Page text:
Taz 5 ABS cracking even with cat guard. Next steps?

I’ve been having issues with ABS cracking on large prints. I’ve built a cat guard that seems to be helping some but I’m still not getting the desired result. The picture attached shows the issue. I’m printing fairly slowly at 75% infill. Should I turn off my extruder fans and try again? This print has taken almost 2 days to reach this point (using the abs fine profile from the lulzbot site) with a 0.35 mm nozzle so I’d rather not start over without a solid guess on a fix. I was considering piercet’s open rail build as my next mod to see if that will help.

Also, would I be safe cranking up the speed/acceleration or should I stick with stock settings?

Thanks for any suggestions.

The only fan that should be on is the single one blowing onto the heat break, the side ones should not. Also let your printer sit for about 10-15 minutes after it has heated up. This will allow the chamber to heat up as well. You can try increasing the print temperature slightly as well to get better layer adhesion.

The layers at the bottom aren’t having any issues so time heating isn’t really a factor. These lines are over 24 hours into my print. And I’ve had this issue printing at both lower end and higher ends of the ABS spectrum.

Bump your print temp up 5 degrees and reprint until it stops doing that.

Also if that is a 24hr print you are using super fine layer heights which aren’t necessarily needed for an object of that scale.

In total its about a 48-50 hour print. I’m making costume pieces so I’m really trying to get as much smoothness/detail as possible to reduce sanding/rework later. The stock profiles for the fine prints use 0.16mm layer height.

Then you might as well go with a PLA print if the structural integrity isn’t that important. These aren’t gonna be functional parts but instead display pieces of sort. You can even try something such as the Advanced PLA from 3D Fuel.

They’re display pieces until you’re on a convention floor with 80k of your closest friends getting bumped/shoved and everyone wants a picture and/or generally aren’t careful. I’d be fine using PLA if the parts were thicker. But, because they’re relatively thin, I’d rather not deal with the snapping.

But thanks for the advice. I’m restarting with same layer heights but upping the temperature and disabling the fans. Hopefully this will help fix it.

The advanced PLA from 3D Fuel works well for this. I know of people who use them for quad copter parts.

I found my cat guard works better if you take the rubber feet off so it seals the bottom. Then add weather stripping to top and bottom of door. Then for the side by handle seal it up with a wide roll of painters tape. That should keep the heat in better.

Thanks. I’ll look into it. Looks like the places to buy it from are few and far between though.

I considered the weather stripping. Just wasn’t sure if it would be holding in too much heat since I feel the heat coming out of the top gap by the door and it’s pretty warm.

I’ll keep looking for suggestions but I probably won’t know if the minor adjustments that I made will work until Friday afternoon. grumble grumble But at least then I should have my pieces for the aluminum heated bed ready to install. I needed to replace the PEI sheet anyway due to holes/bubbles from some… over zealous (stupid) things I’ve tried so I decided to at least do a small upgrade while I was at it. Being stupid is expensive.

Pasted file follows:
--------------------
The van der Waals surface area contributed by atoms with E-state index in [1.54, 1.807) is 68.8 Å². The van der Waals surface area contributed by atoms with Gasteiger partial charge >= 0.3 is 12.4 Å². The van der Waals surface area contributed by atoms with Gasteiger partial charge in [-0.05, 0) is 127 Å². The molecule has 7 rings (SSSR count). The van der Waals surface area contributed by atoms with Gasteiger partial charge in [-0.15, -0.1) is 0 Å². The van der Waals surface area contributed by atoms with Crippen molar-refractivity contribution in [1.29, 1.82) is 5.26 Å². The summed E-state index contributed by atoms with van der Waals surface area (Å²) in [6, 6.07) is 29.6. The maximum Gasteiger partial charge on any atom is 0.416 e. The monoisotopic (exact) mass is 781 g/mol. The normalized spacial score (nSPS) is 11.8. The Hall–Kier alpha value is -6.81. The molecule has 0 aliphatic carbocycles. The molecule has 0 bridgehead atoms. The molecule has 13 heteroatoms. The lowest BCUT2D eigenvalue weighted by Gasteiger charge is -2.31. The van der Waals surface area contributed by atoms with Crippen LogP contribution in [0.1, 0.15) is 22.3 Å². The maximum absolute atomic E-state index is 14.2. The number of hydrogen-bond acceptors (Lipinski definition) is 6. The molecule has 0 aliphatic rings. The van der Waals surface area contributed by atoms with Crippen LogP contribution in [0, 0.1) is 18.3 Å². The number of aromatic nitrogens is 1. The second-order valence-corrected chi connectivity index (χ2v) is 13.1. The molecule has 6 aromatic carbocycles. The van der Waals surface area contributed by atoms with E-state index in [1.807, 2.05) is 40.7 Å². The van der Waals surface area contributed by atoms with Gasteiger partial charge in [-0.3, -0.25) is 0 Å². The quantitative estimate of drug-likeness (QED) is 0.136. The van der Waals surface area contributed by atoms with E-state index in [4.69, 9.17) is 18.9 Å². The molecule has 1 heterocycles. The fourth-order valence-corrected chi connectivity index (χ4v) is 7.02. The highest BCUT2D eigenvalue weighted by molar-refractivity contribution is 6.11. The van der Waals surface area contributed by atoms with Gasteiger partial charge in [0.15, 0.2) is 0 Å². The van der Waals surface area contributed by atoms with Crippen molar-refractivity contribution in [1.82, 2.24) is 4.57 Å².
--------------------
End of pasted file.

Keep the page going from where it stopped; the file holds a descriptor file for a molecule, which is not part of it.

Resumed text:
Steps that fixed it for me

  1. Build an enclosure (which you’ve done)

  2. Turn off your part cooling fan. If the part is larger, you don’t need it.

  3. Bump the nozzle temperature up to 250C (Assuming you’re using Lulzbot ABS)

  4. Print with a brim to hold it to the bed better.

On huuuuuge parts you’re still get some splitting depending on the shape of the object, but turning off the fan and turning up the nozzle temperature minimized it. The minor splits can be fixed by making ABS glue/slurry and a little sanding.


I’m using IC3D ABS which normally prints great at 230 so I bumped it up to 240. I’m running this latest attempt with no fans so we’ll see how that goes. As far as bed adhesion, I’ve found that light scrubbing with some rubbing alcohol and a magic eraser pad between prints actually works wonders. Since doing that, I’ve experienced no curling from the bed and I think (haven’t independently verified/anecdotal) that it has reduced the size of some of the larger air bubbles under my PEI sheet.

You might consider using one of the co-polymer filaments like N-Gen or N-Vent which do not split like that but can take some rougher usage. It can cost more but might fill your requirements.

Thanks for all the recommendations, folks. My print is now well past the point where I’ve been getting splits. I raised my temp by 10 degrees and turned off the fans. A picture with results is below. I now feel like this is dialed in enough to continue my project which will take a couple months of steady printing to complete. At least until I make some upgrades that will let me move at warp speed with less wobble like some of yours.

Use thicker layers and look into acetone vapor polishing.

I was kind of worried that the slick finish from that would make it more difficult for paint to adhere later even with primer. Is that an issue?

No, acrylic hobby paint will also chemically bond. It doesn’t hurt to rough up the surface a bit for mechanical adhesion after too though.

Still not sure of the type of paint I am going to use yet but I’ll keep that in mind. It’s going to be a full body suit so ease of application and cost will be a factor.

Try a different brand of filament, especially if you’re using fairly generic stuff.